Some species of flora and fauna are tokens of the health of the environment. One such is a flower called the cowslip, a characteristic springtime flower of unspoiled meadows. In other words a rare plant these days. We have three or four sites in the village where there are cowslips, but that is because we have deliberately planted them there.
This evening, I discovered, after more than twenty years of living next to their house, that my neighbours have cowslips growing wild and natural on their back lawn! Only a few, maybe a dozen at most, but all emerging from patches of grass which is quite different from the grass in the rest of the lawn. These flowers are presumably a relic from the time when the land on which our houses now stand was covered with unimproved grass.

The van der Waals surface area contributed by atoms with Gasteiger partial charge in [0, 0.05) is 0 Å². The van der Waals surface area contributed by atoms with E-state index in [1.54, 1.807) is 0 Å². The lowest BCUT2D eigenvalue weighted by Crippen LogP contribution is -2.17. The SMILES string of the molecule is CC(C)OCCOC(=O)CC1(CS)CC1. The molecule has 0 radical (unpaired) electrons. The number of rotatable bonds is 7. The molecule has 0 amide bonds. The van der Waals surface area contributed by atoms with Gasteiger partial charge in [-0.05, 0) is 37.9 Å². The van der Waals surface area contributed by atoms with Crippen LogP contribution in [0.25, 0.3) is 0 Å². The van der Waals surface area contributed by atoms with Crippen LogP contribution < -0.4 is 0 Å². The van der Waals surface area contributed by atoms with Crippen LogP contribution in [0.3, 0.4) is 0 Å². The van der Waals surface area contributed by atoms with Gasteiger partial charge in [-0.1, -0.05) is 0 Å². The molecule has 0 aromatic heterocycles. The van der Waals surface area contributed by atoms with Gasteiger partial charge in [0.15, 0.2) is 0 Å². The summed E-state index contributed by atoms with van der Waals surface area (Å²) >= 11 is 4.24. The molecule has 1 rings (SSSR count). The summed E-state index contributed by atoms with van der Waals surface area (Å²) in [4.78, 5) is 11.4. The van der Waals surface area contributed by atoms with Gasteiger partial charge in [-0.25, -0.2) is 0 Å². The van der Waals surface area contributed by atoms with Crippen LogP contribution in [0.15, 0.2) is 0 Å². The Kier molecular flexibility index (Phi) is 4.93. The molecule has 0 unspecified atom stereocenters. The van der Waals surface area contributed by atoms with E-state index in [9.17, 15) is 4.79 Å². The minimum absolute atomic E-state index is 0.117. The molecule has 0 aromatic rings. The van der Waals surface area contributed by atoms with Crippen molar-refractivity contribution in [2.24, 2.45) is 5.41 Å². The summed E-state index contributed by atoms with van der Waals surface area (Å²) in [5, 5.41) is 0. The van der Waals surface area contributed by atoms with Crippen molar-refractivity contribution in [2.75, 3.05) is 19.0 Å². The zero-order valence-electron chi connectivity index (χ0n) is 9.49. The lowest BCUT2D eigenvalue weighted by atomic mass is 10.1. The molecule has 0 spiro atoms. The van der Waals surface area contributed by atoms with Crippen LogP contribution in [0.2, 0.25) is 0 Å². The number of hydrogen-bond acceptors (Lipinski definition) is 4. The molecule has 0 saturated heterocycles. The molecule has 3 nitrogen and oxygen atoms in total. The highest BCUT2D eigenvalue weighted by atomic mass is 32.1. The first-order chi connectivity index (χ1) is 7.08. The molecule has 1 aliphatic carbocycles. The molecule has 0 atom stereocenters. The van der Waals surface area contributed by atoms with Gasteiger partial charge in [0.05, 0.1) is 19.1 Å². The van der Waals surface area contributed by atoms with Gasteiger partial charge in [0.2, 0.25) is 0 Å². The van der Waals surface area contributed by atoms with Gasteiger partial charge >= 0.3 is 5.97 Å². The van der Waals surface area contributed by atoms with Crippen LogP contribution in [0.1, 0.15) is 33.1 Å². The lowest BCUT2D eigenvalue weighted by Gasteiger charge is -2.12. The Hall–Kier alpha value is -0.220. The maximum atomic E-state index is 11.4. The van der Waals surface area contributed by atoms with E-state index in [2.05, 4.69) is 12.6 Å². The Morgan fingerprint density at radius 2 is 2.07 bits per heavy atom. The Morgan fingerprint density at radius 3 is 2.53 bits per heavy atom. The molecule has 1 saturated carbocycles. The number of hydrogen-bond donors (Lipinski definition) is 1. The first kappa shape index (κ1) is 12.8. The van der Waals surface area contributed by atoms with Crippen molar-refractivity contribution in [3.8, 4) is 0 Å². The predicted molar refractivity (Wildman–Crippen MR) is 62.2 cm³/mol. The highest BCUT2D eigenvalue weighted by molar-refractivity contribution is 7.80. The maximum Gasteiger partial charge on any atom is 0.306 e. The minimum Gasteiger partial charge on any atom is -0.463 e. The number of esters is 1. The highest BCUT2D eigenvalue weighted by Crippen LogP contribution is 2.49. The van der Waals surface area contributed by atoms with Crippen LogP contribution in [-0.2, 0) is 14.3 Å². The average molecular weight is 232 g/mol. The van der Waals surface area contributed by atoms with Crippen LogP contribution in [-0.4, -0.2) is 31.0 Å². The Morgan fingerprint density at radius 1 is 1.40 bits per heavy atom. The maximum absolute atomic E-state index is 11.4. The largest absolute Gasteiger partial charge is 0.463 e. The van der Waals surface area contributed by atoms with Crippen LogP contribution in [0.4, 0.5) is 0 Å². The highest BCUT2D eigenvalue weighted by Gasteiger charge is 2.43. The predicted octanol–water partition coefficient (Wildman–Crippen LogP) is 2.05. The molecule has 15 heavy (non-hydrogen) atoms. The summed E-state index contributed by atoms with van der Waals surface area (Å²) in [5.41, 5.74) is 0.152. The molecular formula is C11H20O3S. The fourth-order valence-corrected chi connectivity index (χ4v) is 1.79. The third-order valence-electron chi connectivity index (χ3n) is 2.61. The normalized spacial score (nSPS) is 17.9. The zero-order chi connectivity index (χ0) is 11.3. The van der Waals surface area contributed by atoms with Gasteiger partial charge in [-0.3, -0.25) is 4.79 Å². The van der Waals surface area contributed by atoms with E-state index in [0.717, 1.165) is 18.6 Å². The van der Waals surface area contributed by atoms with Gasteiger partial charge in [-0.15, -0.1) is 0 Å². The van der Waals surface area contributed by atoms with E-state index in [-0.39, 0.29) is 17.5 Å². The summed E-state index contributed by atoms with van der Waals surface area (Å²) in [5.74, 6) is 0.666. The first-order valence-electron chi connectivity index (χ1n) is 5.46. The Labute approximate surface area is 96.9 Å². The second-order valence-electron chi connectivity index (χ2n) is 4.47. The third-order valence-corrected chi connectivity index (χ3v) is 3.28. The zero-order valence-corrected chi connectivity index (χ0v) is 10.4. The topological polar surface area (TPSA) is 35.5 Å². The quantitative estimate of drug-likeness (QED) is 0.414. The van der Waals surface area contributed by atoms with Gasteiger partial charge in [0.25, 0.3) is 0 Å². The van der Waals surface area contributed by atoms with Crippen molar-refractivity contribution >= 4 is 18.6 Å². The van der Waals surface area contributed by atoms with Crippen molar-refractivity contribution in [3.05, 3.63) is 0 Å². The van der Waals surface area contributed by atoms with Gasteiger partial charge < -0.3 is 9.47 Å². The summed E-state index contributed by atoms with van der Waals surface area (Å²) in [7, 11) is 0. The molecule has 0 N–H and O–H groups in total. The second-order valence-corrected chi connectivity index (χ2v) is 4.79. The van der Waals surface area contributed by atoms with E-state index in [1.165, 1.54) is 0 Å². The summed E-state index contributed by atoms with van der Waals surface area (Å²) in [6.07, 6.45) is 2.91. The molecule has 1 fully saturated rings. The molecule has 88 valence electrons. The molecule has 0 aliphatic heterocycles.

Earlier today, while out putting up barnowl and kestrel boxies, we visited a farm which had spinneys with an abundance of bluebells growing among the trees, an indicator species of unspoiled ancient woodland. A glorious sight.
All in all, it has been a truly unspoiled day.